The University of Oxford confirmed that the Covid-19 vaccine it’s developing with AstraZeneca produced strong immune responses in older adults in an early study, with key findings from the last phase of tests expected in the coming weeks.
The results, published Thursday in The Lancet medical journal, shed more light on preliminary data released in recent months showing the experimental shot generated an immune response in the elderly, who are at highest risk of severe illness.
“This is a very important step, because the big worry with any vaccine is that it doesn’t work so well in older people,” Richard Horton.
The Lancet’s editor-in-chief, said in an interview with Bloomberg Television. The data is “another brick in the house that we’re trying to build for this vaccine”.
Researchers still await late-stage trial results that will show whether the vaccine can meet the high bar set by front-runners Pfizer and Moderna The Astra-Oxford data readout will come after there have been 53 confirmed cases of Covid-19 in the trial, Andrew Pollard, Oxford’s chief trial investigator said.
Pollard also said Astra and Oxford will release the “high-level” results of the trials once they pass the infection benchmark immediately, followed by a more detailed, peer-reviewed data analysis in a scientific journal weeks later. AstraZeneca shares were little changed in London trading after rising as much as 1.7 per cent earlier Thursday.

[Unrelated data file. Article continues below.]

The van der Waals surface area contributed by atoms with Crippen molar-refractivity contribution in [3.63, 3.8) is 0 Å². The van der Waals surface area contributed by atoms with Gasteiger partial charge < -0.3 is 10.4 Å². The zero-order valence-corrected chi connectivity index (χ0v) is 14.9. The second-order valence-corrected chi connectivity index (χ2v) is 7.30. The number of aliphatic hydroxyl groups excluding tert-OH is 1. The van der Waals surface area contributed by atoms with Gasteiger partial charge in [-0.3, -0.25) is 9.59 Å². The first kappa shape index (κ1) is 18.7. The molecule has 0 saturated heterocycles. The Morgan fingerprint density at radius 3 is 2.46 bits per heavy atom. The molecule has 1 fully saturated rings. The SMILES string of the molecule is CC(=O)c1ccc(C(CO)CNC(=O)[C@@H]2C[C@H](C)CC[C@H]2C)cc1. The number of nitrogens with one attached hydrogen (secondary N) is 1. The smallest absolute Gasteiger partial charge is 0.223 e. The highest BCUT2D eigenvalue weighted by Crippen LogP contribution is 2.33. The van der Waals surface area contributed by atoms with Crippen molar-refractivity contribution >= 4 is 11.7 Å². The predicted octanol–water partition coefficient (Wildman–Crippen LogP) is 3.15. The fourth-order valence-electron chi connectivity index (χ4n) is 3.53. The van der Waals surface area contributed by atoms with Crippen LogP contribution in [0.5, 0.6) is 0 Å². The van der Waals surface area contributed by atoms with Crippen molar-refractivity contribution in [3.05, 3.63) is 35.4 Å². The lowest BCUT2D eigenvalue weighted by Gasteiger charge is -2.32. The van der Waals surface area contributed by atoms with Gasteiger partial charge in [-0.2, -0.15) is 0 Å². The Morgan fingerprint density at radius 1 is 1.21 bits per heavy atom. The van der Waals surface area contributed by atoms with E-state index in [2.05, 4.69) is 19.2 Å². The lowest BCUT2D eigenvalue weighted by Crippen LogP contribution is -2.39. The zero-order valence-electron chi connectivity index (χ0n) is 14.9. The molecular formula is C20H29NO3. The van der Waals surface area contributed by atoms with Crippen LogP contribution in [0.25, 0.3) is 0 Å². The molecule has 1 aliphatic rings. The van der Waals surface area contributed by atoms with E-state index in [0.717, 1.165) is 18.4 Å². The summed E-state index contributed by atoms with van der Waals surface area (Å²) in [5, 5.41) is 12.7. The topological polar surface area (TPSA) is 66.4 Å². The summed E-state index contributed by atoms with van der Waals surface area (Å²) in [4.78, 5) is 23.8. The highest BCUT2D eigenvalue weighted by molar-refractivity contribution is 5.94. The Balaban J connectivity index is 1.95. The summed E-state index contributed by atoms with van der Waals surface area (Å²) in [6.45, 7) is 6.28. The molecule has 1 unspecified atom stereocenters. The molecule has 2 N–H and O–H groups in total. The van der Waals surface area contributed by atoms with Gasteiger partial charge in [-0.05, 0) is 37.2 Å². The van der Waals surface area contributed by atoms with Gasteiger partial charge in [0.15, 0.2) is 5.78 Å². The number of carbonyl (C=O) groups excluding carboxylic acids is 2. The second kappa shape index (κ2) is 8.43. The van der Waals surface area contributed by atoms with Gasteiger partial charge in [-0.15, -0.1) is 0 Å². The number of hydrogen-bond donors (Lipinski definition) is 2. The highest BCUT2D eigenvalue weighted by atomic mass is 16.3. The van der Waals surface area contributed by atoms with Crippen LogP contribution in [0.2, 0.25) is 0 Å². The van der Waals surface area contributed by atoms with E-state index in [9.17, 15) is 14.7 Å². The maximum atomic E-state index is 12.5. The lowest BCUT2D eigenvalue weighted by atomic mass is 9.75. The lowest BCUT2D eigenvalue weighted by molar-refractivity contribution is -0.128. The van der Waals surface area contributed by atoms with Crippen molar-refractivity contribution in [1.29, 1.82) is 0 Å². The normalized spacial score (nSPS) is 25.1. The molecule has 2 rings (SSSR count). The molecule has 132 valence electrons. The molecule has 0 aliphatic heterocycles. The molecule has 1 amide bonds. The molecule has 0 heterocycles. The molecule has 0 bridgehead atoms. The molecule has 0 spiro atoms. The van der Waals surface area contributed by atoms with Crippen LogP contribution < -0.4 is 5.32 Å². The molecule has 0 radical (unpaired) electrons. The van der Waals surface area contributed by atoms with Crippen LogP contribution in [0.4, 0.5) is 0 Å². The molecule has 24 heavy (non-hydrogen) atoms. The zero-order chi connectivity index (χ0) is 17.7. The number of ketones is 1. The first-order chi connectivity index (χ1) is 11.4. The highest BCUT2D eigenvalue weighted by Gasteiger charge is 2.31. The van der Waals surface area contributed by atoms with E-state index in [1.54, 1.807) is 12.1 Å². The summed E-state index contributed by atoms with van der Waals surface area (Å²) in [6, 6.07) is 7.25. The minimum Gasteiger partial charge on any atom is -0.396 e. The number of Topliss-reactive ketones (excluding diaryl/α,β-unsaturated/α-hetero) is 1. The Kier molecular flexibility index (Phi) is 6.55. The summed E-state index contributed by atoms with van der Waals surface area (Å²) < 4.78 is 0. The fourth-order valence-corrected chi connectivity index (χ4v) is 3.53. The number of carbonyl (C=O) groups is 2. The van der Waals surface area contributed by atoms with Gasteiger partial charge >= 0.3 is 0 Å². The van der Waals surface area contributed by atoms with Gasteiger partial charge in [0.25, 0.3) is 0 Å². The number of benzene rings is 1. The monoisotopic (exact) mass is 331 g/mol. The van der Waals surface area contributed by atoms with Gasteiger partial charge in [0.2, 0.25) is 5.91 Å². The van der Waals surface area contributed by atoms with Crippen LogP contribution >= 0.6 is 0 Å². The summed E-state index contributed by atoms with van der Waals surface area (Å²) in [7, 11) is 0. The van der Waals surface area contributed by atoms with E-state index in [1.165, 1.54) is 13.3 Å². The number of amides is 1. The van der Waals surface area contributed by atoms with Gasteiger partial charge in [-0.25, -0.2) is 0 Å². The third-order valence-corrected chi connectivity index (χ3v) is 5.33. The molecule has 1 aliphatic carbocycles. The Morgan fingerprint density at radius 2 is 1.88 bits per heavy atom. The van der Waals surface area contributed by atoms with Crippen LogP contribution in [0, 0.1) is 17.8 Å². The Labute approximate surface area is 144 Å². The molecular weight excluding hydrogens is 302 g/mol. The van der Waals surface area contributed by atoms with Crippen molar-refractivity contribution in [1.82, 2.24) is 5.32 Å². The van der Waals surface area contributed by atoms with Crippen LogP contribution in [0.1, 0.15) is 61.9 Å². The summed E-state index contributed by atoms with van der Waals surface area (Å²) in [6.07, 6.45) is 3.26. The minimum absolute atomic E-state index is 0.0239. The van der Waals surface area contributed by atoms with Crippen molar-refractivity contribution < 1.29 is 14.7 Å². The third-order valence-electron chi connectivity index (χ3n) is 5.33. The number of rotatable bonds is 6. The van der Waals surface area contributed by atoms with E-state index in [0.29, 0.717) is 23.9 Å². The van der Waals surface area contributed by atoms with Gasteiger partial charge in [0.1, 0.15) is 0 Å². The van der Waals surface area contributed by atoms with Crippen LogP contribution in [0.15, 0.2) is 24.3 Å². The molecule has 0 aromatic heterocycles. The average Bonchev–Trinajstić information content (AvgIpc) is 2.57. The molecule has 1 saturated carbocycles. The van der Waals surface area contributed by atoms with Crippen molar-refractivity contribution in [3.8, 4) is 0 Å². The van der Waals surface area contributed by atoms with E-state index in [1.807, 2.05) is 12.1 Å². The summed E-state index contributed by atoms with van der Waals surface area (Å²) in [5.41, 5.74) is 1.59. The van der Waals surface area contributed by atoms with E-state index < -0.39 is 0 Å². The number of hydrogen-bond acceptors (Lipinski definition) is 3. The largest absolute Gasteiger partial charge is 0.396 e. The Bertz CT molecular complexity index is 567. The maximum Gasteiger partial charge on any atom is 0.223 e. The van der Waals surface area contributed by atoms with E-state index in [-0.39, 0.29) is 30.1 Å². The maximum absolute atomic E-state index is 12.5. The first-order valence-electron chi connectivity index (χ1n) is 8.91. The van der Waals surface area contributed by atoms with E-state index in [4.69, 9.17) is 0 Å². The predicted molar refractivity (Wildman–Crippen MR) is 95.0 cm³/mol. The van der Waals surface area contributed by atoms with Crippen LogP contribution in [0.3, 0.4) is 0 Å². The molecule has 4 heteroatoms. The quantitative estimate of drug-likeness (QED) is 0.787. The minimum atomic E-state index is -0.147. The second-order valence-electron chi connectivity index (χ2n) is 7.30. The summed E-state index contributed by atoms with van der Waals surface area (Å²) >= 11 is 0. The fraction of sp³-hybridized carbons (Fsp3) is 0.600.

The past two weeks have brought a flurry of promising vaccine news. Pfizer, working with Germany’s BioNTech, said Wednesday that its shot was 95 per cent effective in a final analysis of trial data, paving the way for the company to apply for US regulatory clearance.
Moderna’s vaccine candidate appears equally effective. The results of Oxford’s phase 2 study show that the vaccine is better tolerated in older people and produces a similar immune response in old and young adults.
The study involved 560 adults, including 240 over the age of 70. Older patients have been hardest hit by the pandemic, with the vast majority of deaths occurring in those over 60. Data released in July showed the vaccine generated robust immune responses in adults aged 18 to 55.